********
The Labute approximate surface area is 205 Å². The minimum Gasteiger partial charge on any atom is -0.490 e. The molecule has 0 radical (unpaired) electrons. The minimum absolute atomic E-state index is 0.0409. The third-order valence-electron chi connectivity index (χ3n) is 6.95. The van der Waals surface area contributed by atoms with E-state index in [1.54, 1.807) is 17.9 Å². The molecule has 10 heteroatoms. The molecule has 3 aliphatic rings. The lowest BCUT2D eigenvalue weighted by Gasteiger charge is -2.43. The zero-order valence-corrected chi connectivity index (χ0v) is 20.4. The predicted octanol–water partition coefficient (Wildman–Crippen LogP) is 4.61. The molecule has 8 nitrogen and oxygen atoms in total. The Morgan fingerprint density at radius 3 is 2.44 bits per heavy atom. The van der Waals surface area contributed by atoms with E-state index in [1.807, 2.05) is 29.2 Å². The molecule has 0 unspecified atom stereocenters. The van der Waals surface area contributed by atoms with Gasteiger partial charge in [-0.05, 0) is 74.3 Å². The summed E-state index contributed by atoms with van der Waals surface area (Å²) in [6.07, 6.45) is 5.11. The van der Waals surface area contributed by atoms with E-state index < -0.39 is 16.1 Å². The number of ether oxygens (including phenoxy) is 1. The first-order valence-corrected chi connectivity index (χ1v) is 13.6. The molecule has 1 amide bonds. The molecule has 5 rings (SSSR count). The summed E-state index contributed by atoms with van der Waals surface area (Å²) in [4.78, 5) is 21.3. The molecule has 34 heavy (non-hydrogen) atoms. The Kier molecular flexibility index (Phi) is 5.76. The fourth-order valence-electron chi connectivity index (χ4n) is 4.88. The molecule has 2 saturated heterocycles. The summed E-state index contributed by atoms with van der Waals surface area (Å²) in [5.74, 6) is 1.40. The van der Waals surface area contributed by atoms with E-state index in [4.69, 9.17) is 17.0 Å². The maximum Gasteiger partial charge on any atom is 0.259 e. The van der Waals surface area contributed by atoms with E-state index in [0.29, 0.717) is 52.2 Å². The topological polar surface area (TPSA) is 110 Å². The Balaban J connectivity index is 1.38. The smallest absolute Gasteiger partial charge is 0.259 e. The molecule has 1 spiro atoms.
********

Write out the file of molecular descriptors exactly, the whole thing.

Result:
The Labute approximate surface area is 205 Å². The minimum Gasteiger partial charge on any atom is -0.490 e. The molecule has 0 radical (unpaired) electrons. The minimum absolute atomic E-state index is 0.0409. The third-order valence-electron chi connectivity index (χ3n) is 6.95. The van der Waals surface area contributed by atoms with E-state index in [1.54, 1.807) is 17.9 Å². The molecule has 10 heteroatoms. The molecule has 3 aliphatic rings. The lowest BCUT2D eigenvalue weighted by Gasteiger charge is -2.43. The zero-order valence-corrected chi connectivity index (χ0v) is 20.4. The predicted octanol–water partition coefficient (Wildman–Crippen LogP) is 4.61. The molecule has 8 nitrogen and oxygen atoms in total. The Morgan fingerprint density at radius 3 is 2.44 bits per heavy atom. The van der Waals surface area contributed by atoms with E-state index in [1.807, 2.05) is 29.2 Å². The molecule has 0 unspecified atom stereocenters. The van der Waals surface area contributed by atoms with Gasteiger partial charge in [-0.05, 0) is 74.3 Å². The summed E-state index contributed by atoms with van der Waals surface area (Å²) in [6.07, 6.45) is 5.11. The van der Waals surface area contributed by atoms with E-state index < -0.39 is 16.1 Å². The number of ether oxygens (including phenoxy) is 1. The first-order valence-corrected chi connectivity index (χ1v) is 13.6. The molecule has 1 amide bonds. The molecule has 5 rings (SSSR count). The summed E-state index contributed by atoms with van der Waals surface area (Å²) in [4.78, 5) is 21.3. The molecule has 34 heavy (non-hydrogen) atoms. The Kier molecular flexibility index (Phi) is 5.76. The fourth-order valence-electron chi connectivity index (χ4n) is 4.88. The molecule has 2 saturated heterocycles. The summed E-state index contributed by atoms with van der Waals surface area (Å²) in [5.74, 6) is 1.40. The van der Waals surface area contributed by atoms with E-state index in [4.69, 9.17) is 17.0 Å². The maximum Gasteiger partial charge on any atom is 0.259 e. The van der Waals surface area contributed by atoms with E-state index in [0.29, 0.717) is 52.2 Å². The topological polar surface area (TPSA) is 110 Å². The Balaban J connectivity index is 1.38. The smallest absolute Gasteiger partial charge is 0.259 e. The molecule has 1 spiro atoms.